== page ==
With his Presidency weakened and perhaps at a crucial point, Barack Obama’s State of the Union address last week generated substantially more coverage than his two previous major speeches to Congress.
Accounting for 19% of the newshole, the January 27 prime-time talk was the No. 1 story the week of January 25-31, according to the Pew Research Center’s Project for Excellence in Journalism. That far exceeds the 11% of newshole generated by the President’s September 9, 2009 speech pushing for health care legislation and the 10% devoted to his February 24, 2009 address dealing with an economic crisis triggering comparisons to the Great Depression.
PEJ’s weekly News Coverage Index also found more attention to the President by another metric last week. Obama was the predominant figure in more stories last week than at any time since his inauguration a year earlier. The President was the “lead newsmaker” in fully 21% of the roughly 1,100 stories studied last week. (To be a lead newsmaker, a figure must appear in at least 50% of a story.)
The No. 2 story from January 25-31 was the economy (18%), which featured a number of storylines, including the somewhat contentious re-appointment of Federal Reserve Chairman Ben Bernanke. Another key component was Obama’s announcement of a federal spending freeze, a move made in advance of the State of the Union speech.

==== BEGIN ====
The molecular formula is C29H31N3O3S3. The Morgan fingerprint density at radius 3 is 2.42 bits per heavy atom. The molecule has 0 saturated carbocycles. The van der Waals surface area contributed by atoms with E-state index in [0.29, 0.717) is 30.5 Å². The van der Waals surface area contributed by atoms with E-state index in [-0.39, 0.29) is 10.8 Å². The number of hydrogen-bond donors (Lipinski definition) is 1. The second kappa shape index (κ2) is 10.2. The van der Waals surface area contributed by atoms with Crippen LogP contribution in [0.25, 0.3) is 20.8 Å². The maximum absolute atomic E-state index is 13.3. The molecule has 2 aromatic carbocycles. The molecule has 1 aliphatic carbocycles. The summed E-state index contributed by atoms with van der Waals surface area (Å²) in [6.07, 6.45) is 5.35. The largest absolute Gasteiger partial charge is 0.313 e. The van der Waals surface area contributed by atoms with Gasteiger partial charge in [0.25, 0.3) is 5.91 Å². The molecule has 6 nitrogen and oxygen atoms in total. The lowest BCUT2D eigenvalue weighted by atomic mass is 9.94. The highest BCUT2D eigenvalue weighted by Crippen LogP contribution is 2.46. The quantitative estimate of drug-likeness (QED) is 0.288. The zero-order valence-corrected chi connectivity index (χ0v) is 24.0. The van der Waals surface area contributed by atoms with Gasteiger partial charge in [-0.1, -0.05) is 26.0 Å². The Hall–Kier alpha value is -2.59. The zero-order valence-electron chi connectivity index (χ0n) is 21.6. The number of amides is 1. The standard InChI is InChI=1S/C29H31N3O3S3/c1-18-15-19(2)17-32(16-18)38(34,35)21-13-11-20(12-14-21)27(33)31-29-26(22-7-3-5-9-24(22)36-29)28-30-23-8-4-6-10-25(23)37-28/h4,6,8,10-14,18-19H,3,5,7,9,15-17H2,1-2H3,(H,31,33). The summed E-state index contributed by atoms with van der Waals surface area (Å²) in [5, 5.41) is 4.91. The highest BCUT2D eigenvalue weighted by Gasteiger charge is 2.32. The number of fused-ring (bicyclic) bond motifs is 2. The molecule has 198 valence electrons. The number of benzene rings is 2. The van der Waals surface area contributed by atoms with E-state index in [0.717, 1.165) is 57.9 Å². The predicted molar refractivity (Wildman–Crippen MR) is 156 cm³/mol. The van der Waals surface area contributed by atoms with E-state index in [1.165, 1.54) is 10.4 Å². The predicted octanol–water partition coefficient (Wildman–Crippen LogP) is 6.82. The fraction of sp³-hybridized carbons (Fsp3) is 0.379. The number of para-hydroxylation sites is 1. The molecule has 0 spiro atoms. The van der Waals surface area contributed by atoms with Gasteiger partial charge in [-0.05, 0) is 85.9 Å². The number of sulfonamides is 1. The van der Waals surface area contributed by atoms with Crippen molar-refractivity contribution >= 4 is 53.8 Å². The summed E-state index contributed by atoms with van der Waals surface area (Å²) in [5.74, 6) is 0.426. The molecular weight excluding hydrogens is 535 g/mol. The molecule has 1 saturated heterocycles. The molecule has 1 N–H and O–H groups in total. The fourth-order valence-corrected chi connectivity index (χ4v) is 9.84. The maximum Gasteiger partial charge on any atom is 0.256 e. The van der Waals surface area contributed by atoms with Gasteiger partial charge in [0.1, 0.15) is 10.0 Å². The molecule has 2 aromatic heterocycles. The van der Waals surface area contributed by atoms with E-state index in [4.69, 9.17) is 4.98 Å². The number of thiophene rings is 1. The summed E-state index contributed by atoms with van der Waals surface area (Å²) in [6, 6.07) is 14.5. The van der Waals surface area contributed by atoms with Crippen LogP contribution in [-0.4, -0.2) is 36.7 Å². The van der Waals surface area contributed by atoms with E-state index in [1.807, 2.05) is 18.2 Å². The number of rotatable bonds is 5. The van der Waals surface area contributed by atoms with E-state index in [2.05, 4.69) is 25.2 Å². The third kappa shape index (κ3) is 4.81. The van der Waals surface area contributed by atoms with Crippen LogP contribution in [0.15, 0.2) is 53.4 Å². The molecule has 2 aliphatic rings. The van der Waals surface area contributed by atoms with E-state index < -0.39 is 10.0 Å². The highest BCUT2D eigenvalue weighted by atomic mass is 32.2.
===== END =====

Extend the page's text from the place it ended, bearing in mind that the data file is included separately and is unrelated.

One other top-five story last week was very Obama-centric. Coverage of the state of the administration—often in the form of evaluations of the President’s leadership and public standing—was the No. 4 story, accounting for another 7% of the coverage.
The aftermath of the Haiti earthquake was the No. 3 story last week, at 11% of the newshole. And though the scale of the destruction and human tragedy and the prominent U.S. role have kept the tragedy in the headlines, last week’s coverage was down substantially from the week of January 18-24, when Haiti was the top story at 27% of the newshole.
The week’s fifth-biggest story (4%) was Toyota’s move to suspend sales and implement a recall because of problems with sticking gas pedals—a stunning setback for a company that had become the world’s leading automaker.
State of the Union (and Obama’s standing)
Obama’s State of the Union speech last week was the No. 1 story in three media sectors—radio at 21%, online at 21% and network news at 22%. And much of the coverage in the run-up to the crucial January 27 address depicted a President who had lost ground with the American electorate and needed to forcefully re-establish his priorities and leadership.
“It was just a year ago in his first appearance before Congress, he was a new victorious, history-making president,” noted ABC anchor Diane Sawyer on January 25. “Now, this week he’s facing a buzzsaw of critics in his own party and still others who say the C-SPAN transparency in government he promised never happened, not to mention a nation demanding something be done about jobs.”